With this issue of the Times I retire from the newspaper field. For the past nine months I have been running the paper in the interest of the county and leave to my patrons and friends to say what the result has been. In stepping down and out I will say that the paper is being left in the hands of an experienced newspaper man and one who needs no introduction to the people of Marion count. To my patrons and friends who have given me their support I return many grateful thanks and have no ill will towards whose who have not done so. With a kind adieu, I remain
L. J. CLARK
(Source: Hamilton Times, August 21, 1890)
The undersigned, in a new role this morning makes his bow to the public. Having purchased the Times, with this issue he again becomes its editor.
In the beginning he is impressed with the gravity of the burdens he assumes and realizes the trials and temptations to be undergone. Be that as it may, however, he enters upon his pilgrimage stout of heart and full of hope. He sets forth on his journey with a firm determination to face all responsibilities bravely and will endeavor patiently to endure whatever hardships his new duties may impose, while he will firmly uphold at all times those things which to him appear best for the advancement of the virtue intelligence, prosperity and happiness of people of Marion county and of the state.
To such ends the Times, under his management, will be true to the right as he sees it and inflexibly Democratic.
Of the State press he asks the usual courtesy and kindness, trusting he may prove unworthy of neither.
He believes "the laborer is worthy of his hire" and demands only justice from the business men of the county. It is his business to conduct the paper on an impersonal plane, as nearly as may be, and, in business, upon a value-received basis.
Of his friends, subscribers and readers everywhere he begs patience and charity in criticism. He may sometimes be unfortunate in the selection of words to express his thoughts. In such case he asks for the charitable indulgence of all, but for the general tone of the Times, its political sentiments, business ideas, character and purpose he will stand up boldly, asking no favors, while holding himself over ready to give and receive blows if need be, in defense of whatever finds sympathy and support in its columns.
Gentle reader and citizens of Marion county "we" salute you
J. S. CLEMENTS
(Source: Hamilton Times, August 28, 1890)
Having purchased the Times, with this issue I become its publisher, and will say to the people of Marion county that no effort will be spared to make the paper a welcome visitor to every home in the county.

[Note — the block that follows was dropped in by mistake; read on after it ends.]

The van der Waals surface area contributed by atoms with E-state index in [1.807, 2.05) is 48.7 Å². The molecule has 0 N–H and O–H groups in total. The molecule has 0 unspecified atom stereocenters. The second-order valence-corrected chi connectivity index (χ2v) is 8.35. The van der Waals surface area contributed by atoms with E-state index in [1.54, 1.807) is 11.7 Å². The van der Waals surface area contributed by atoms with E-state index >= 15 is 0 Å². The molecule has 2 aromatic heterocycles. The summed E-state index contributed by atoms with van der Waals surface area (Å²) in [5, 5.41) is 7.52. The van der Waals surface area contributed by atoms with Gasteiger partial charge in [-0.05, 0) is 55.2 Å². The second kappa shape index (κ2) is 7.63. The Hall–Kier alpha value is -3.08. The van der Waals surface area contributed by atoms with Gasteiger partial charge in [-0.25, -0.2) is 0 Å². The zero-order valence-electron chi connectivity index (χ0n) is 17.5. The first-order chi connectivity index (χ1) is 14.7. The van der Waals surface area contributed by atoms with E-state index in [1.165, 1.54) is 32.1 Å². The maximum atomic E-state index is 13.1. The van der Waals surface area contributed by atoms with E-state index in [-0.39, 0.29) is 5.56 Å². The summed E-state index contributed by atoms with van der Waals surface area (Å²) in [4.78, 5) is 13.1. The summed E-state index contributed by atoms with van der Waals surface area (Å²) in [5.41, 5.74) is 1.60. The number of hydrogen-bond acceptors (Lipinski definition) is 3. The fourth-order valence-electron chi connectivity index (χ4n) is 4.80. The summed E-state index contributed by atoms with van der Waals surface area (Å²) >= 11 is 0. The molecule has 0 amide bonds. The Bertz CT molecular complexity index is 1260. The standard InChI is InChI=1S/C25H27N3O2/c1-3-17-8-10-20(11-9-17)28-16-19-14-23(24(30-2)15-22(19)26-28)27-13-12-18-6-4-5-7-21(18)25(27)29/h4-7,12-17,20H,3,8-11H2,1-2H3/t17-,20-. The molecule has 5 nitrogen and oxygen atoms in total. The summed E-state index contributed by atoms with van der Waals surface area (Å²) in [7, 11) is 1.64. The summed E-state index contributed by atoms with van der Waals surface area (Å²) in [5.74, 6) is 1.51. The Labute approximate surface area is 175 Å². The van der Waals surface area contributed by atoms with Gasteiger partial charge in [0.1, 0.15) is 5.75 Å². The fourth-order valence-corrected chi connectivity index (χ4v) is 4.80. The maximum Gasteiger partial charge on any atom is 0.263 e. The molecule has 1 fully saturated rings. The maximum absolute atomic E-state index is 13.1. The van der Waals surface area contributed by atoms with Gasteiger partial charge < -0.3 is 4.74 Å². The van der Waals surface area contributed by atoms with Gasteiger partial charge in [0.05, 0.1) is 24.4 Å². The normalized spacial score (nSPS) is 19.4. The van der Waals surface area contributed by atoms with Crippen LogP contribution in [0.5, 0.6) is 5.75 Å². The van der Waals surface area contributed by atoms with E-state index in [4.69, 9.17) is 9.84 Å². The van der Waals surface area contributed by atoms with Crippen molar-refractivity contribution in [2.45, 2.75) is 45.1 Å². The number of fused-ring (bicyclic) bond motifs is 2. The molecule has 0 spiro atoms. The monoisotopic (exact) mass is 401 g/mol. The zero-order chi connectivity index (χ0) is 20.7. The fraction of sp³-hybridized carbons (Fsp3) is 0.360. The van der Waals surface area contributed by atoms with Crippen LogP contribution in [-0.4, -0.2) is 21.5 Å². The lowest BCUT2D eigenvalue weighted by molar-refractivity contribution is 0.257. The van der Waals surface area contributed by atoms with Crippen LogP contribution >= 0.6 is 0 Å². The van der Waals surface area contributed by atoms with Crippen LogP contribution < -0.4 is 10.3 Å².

Mr. CLEMENTS will continue to edit the paper and its course, politically, will continue as heretofore - strictly democratic.
All unexpired contracts both for subscription and advertising will be faithfully carried out under my management and all accounts now due are payable to me.
In entering upon a new and untried filed I earnestly solicit the support and cooperation of the people and in return will endeavor to give them a good newspaper.
JOHN L. WHITE
(Source: Hamilton Times, February 25, 1892)
Mr. JAMES S. CLEMENTS who has been connected with this office of the past three or four years is no longer with us. We wish him success - great success - wherever he may cast his lot. (Source: Hamilton Times, August 25, 1892)
With this issue of the Times, I retire as publisher. For the last nineteen months I have been doing the best I could to give the people of Marion county a good paper.
I am very thankful for the support I have received.
In retiring I leave the paper in good hands and I hope that all will continue their aid and encouragement.
J. L. WHITE
(Hamilton Times, August 30, 1893)
TO THE PUBLIC
With this issue I take charge of the times as Manager and Publisher, and in so doing, hope to have the good will of every good citizen. I have come to stay, and hope to receive a liberal patronage, while I will use my utmost ability in trying to interest you. Hoping that the Times may be a welcome visitor to every household I am.
(Hamilton Times, September 7, 1893)
The publisher of the Free Press and Mr. R. N. TERRELL have purchased the printing material, subscription and advertising accounts, building, and good will of the Hamilton Times, and that paper will be discontinued after this week. The Free Press will be sent to subscribers of The Times for the unexpired time of their subscriptions. This acquisition of material will enable us to cast off the patent inside we have been running, and to appear in future all home print. (Hamilton Free Press, Nov 29, 1893)